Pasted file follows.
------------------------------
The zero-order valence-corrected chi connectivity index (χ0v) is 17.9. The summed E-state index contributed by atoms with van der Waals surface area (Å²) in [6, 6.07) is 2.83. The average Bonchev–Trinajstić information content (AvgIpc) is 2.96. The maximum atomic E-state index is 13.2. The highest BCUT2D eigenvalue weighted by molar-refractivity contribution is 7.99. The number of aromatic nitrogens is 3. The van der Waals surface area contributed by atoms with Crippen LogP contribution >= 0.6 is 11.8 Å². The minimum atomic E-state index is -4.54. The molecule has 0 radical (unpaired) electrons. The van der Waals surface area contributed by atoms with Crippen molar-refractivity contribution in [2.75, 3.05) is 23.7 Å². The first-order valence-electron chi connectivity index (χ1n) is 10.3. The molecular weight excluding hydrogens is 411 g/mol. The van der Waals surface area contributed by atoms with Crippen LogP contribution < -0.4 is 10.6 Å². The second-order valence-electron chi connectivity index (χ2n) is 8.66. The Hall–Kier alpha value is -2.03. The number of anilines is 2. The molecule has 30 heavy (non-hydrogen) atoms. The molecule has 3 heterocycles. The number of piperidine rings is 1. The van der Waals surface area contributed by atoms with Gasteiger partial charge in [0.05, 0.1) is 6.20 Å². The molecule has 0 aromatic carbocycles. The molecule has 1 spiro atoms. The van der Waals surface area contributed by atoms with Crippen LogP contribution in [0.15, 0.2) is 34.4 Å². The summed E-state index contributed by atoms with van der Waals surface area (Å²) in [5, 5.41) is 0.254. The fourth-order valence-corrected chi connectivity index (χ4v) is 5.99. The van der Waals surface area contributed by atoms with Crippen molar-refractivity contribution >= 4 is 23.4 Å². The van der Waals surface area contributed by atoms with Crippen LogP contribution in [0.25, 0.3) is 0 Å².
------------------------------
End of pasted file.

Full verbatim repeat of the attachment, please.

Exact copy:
The zero-order valence-corrected chi connectivity index (χ0v) is 17.9. The summed E-state index contributed by atoms with van der Waals surface area (Å²) in [6, 6.07) is 2.83. The average Bonchev–Trinajstić information content (AvgIpc) is 2.96. The maximum atomic E-state index is 13.2. The highest BCUT2D eigenvalue weighted by molar-refractivity contribution is 7.99. The number of aromatic nitrogens is 3. The van der Waals surface area contributed by atoms with Crippen LogP contribution >= 0.6 is 11.8 Å². The minimum atomic E-state index is -4.54. The molecule has 0 radical (unpaired) electrons. The van der Waals surface area contributed by atoms with Crippen molar-refractivity contribution in [2.75, 3.05) is 23.7 Å². The first-order valence-electron chi connectivity index (χ1n) is 10.3. The molecular weight excluding hydrogens is 411 g/mol. The van der Waals surface area contributed by atoms with Crippen LogP contribution < -0.4 is 10.6 Å². The second-order valence-electron chi connectivity index (χ2n) is 8.66. The Hall–Kier alpha value is -2.03. The number of anilines is 2. The molecule has 30 heavy (non-hydrogen) atoms. The molecule has 3 heterocycles. The number of piperidine rings is 1. The van der Waals surface area contributed by atoms with Gasteiger partial charge in [0.05, 0.1) is 6.20 Å². The molecule has 0 aromatic carbocycles. The molecule has 1 spiro atoms. The van der Waals surface area contributed by atoms with Crippen LogP contribution in [0.15, 0.2) is 34.4 Å². The summed E-state index contributed by atoms with van der Waals surface area (Å²) in [5, 5.41) is 0.254. The fourth-order valence-corrected chi connectivity index (χ4v) is 5.99. The van der Waals surface area contributed by atoms with Crippen molar-refractivity contribution >= 4 is 23.4 Å². The van der Waals surface area contributed by atoms with Crippen LogP contribution in [0.25, 0.3) is 0 Å².